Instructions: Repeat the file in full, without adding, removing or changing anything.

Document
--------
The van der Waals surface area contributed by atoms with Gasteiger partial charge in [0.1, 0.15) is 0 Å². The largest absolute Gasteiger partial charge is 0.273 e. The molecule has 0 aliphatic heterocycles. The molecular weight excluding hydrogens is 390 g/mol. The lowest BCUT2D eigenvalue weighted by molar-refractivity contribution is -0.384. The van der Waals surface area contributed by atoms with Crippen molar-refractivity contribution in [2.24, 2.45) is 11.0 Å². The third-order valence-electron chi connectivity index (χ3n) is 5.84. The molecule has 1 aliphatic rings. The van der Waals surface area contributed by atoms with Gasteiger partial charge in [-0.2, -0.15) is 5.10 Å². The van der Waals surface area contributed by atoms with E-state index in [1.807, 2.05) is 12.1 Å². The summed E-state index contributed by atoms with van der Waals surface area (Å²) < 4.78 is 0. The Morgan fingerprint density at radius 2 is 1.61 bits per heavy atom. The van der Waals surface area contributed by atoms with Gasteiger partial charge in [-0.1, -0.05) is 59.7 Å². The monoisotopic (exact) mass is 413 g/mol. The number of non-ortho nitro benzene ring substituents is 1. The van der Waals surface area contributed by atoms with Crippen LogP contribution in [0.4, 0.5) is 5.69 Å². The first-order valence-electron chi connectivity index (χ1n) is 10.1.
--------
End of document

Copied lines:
The van der Waals surface area contributed by atoms with Gasteiger partial charge in [0.1, 0.15) is 0 Å². The largest absolute Gasteiger partial charge is 0.273 e. The molecule has 0 aliphatic heterocycles. The molecular weight excluding hydrogens is 390 g/mol. The lowest BCUT2D eigenvalue weighted by molar-refractivity contribution is -0.384. The van der Waals surface area contributed by atoms with Crippen molar-refractivity contribution in [2.24, 2.45) is 11.0 Å². The third-order valence-electron chi connectivity index (χ3n) is 5.84. The molecule has 1 aliphatic rings. The van der Waals surface area contributed by atoms with Gasteiger partial charge in [-0.2, -0.15) is 5.10 Å². The van der Waals surface area contributed by atoms with E-state index in [1.807, 2.05) is 12.1 Å². The summed E-state index contributed by atoms with van der Waals surface area (Å²) < 4.78 is 0. The Morgan fingerprint density at radius 2 is 1.61 bits per heavy atom. The van der Waals surface area contributed by atoms with Gasteiger partial charge in [-0.1, -0.05) is 59.7 Å². The monoisotopic (exact) mass is 413 g/mol. The number of non-ortho nitro benzene ring substituents is 1. The van der Waals surface area contributed by atoms with Crippen LogP contribution in [0.4, 0.5) is 5.69 Å². The first-order valence-electron chi connectivity index (χ1n) is 10.1.